K. Ramesh Reddy, Ph.D.

Graduate Research Professor of Soil and Water Science and Director of the Wetland Biogeochemistry Laboratory

Institute of Food and Agricultural Sciences

1999 Awardee

Ramesh Reddy and his group conduct research on biogeochemical cycles of nutrients and other contaminants in wetlands and aquatic systems as related to water quality and ecosystem productivity. Biogeochemistry is an interdisciplinary science that provides a framework to integrate physical, chemical and biological processes functioning in an ecosystem at various spatial and temporal scales.

Reddy’s research on phosphorous biogeochemistry in wetlands and aquatic systems of Florida has aided in the development of management strategies for ecosystem restoration. His research group developed spatial gradient maps (based on data from 400 sampling stations) for nutrient enrichment in several Florida ecosystems including Lake Apopka, Lake Okeechobee and the Everglades. Using historical dating techniques, his research for the first time has determined the long-term phosphorous storage capacity of soils in the Everglades. These data played a pivotal role in designing stormwater treatment areas to protect the Everglades.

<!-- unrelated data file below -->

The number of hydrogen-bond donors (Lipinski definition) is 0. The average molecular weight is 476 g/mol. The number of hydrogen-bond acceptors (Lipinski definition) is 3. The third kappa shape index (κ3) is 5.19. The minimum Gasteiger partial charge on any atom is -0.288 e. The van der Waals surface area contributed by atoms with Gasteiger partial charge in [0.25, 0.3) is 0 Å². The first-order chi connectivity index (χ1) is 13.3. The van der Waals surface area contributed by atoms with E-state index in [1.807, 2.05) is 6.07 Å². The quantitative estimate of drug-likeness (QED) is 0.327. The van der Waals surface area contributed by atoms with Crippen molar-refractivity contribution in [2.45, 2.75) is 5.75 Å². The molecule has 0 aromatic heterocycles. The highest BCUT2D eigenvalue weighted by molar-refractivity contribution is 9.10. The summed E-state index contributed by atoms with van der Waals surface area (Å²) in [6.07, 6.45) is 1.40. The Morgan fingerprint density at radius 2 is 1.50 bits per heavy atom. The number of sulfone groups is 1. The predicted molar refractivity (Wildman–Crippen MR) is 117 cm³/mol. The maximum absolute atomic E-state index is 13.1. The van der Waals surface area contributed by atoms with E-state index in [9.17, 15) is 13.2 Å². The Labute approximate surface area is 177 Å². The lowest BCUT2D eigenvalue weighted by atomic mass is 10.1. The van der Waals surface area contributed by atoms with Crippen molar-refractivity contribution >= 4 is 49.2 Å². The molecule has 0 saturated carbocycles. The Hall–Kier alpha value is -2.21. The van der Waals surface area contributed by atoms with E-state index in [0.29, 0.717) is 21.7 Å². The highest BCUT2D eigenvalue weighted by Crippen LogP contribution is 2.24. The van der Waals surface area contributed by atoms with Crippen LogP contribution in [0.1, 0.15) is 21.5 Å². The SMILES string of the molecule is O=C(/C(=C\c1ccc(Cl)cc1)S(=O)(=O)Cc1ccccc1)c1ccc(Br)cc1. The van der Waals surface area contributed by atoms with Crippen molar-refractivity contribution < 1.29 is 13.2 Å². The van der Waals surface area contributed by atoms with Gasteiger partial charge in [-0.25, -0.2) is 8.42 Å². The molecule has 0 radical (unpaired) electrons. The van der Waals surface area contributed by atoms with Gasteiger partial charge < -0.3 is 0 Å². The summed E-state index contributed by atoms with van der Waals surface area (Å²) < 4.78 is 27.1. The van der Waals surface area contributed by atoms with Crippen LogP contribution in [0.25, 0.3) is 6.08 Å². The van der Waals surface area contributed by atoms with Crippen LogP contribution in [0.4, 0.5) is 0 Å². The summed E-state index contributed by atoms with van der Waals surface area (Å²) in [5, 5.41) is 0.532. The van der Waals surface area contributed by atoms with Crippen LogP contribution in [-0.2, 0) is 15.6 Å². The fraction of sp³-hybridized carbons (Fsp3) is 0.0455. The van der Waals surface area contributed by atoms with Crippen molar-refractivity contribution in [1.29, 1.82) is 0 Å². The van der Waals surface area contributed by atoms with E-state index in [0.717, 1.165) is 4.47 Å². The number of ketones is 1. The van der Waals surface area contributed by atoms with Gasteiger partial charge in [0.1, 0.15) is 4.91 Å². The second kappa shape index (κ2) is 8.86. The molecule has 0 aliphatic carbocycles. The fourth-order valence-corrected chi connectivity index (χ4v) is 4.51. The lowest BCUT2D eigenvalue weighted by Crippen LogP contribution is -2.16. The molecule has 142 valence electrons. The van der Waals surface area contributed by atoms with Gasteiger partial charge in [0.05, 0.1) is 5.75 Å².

In order to evaluate nutrient/contaminant impacts on wetlands and aquatic systems, Reddy’s research has identified several biogeochemical indicators that serve as diagnostic tools to provide early warning signals of ecosystem health. Often, observable changes in plant community structures are too slow, so that by the time visual changes are observed, the ecosystem is severely damaged. Thus, it is important to identify sensitive indicators to evaluate adverse impacts of nutrient loading using easily measurable indicators. Each indicator adds a piece of information to the puzzle; in this way, biogeochemical indicators provide incremental increases in our understanding of the ecosystem. Once tested, these indicators can be used to determine nutrient impacts on ecosystems or to determine the recovery of restored ecosystems.